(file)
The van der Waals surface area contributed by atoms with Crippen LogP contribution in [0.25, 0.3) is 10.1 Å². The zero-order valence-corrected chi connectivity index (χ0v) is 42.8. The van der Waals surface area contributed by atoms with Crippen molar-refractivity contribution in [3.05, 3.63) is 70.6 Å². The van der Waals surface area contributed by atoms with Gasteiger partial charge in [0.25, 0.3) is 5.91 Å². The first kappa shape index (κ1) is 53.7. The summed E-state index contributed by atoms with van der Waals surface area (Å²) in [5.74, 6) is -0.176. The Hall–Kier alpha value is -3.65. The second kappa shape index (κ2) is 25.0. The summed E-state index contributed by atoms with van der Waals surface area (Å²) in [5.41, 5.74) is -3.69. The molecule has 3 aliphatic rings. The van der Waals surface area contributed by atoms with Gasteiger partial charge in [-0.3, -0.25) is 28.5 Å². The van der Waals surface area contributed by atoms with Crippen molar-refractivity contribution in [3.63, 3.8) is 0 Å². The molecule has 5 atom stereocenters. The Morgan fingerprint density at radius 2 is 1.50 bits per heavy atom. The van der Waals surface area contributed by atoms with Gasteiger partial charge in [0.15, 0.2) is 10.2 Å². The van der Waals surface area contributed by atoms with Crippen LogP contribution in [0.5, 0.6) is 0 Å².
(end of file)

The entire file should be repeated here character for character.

The van der Waals surface area contributed by atoms with Crippen LogP contribution in [0.25, 0.3) is 10.1 Å². The zero-order valence-corrected chi connectivity index (χ0v) is 42.8. The van der Waals surface area contributed by atoms with Crippen molar-refractivity contribution in [3.05, 3.63) is 70.6 Å². The van der Waals surface area contributed by atoms with Gasteiger partial charge in [0.25, 0.3) is 5.91 Å². The first kappa shape index (κ1) is 53.7. The summed E-state index contributed by atoms with van der Waals surface area (Å²) in [5.74, 6) is -0.176. The Hall–Kier alpha value is -3.65. The second kappa shape index (κ2) is 25.0. The summed E-state index contributed by atoms with van der Waals surface area (Å²) in [5.41, 5.74) is -3.69. The molecule has 3 aliphatic rings. The van der Waals surface area contributed by atoms with Gasteiger partial charge in [-0.3, -0.25) is 28.5 Å². The van der Waals surface area contributed by atoms with Crippen molar-refractivity contribution in [3.63, 3.8) is 0 Å². The molecule has 5 atom stereocenters. The Morgan fingerprint density at radius 2 is 1.50 bits per heavy atom. The van der Waals surface area contributed by atoms with Gasteiger partial charge in [0.15, 0.2) is 10.2 Å². The van der Waals surface area contributed by atoms with Crippen LogP contribution in [0.5, 0.6) is 0 Å².